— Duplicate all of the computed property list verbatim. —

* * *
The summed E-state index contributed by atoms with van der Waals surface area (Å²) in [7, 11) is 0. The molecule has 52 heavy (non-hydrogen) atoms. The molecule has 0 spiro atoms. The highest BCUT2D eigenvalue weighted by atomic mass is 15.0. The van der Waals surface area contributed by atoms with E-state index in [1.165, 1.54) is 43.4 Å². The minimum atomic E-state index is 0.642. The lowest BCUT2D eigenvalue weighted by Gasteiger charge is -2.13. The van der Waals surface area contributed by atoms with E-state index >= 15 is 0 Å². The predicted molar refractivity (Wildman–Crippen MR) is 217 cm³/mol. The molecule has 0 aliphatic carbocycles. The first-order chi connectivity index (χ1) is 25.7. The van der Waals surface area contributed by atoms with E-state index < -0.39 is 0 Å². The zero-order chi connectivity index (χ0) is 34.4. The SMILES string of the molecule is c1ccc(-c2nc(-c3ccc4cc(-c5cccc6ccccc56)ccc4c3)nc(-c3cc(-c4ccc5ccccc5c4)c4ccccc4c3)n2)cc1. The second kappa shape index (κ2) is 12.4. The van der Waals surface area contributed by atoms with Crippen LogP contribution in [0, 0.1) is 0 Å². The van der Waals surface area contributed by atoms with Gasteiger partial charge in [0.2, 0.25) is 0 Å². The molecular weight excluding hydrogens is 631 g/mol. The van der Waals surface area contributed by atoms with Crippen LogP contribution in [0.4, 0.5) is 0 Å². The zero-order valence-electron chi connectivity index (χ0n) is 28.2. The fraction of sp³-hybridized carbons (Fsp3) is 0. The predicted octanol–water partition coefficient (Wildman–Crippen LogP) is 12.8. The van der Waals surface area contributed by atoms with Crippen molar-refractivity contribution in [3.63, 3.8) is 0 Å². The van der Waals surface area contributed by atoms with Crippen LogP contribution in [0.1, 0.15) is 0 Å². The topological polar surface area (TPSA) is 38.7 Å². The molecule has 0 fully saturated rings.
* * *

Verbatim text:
The summed E-state index contributed by atoms with van der Waals surface area (Å²) in [7, 11) is 0. The molecule has 52 heavy (non-hydrogen) atoms. The molecule has 0 spiro atoms. The highest BCUT2D eigenvalue weighted by atomic mass is 15.0. The van der Waals surface area contributed by atoms with E-state index in [1.165, 1.54) is 43.4 Å². The minimum atomic E-state index is 0.642. The lowest BCUT2D eigenvalue weighted by Gasteiger charge is -2.13. The van der Waals surface area contributed by atoms with E-state index >= 15 is 0 Å². The predicted molar refractivity (Wildman–Crippen MR) is 217 cm³/mol. The molecule has 0 aliphatic carbocycles. The first-order chi connectivity index (χ1) is 25.7. The van der Waals surface area contributed by atoms with E-state index < -0.39 is 0 Å². The zero-order chi connectivity index (χ0) is 34.4. The SMILES string of the molecule is c1ccc(-c2nc(-c3ccc4cc(-c5cccc6ccccc56)ccc4c3)nc(-c3cc(-c4ccc5ccccc5c4)c4ccccc4c3)n2)cc1. The second kappa shape index (κ2) is 12.4. The van der Waals surface area contributed by atoms with Crippen LogP contribution in [0, 0.1) is 0 Å². The van der Waals surface area contributed by atoms with Gasteiger partial charge in [0.2, 0.25) is 0 Å². The molecular weight excluding hydrogens is 631 g/mol. The van der Waals surface area contributed by atoms with Crippen LogP contribution in [0.4, 0.5) is 0 Å². The zero-order valence-electron chi connectivity index (χ0n) is 28.2. The fraction of sp³-hybridized carbons (Fsp3) is 0. The predicted octanol–water partition coefficient (Wildman–Crippen LogP) is 12.8. The van der Waals surface area contributed by atoms with Crippen molar-refractivity contribution in [3.63, 3.8) is 0 Å². The van der Waals surface area contributed by atoms with Crippen LogP contribution in [0.1, 0.15) is 0 Å². The topological polar surface area (TPSA) is 38.7 Å². The molecule has 0 fully saturated rings.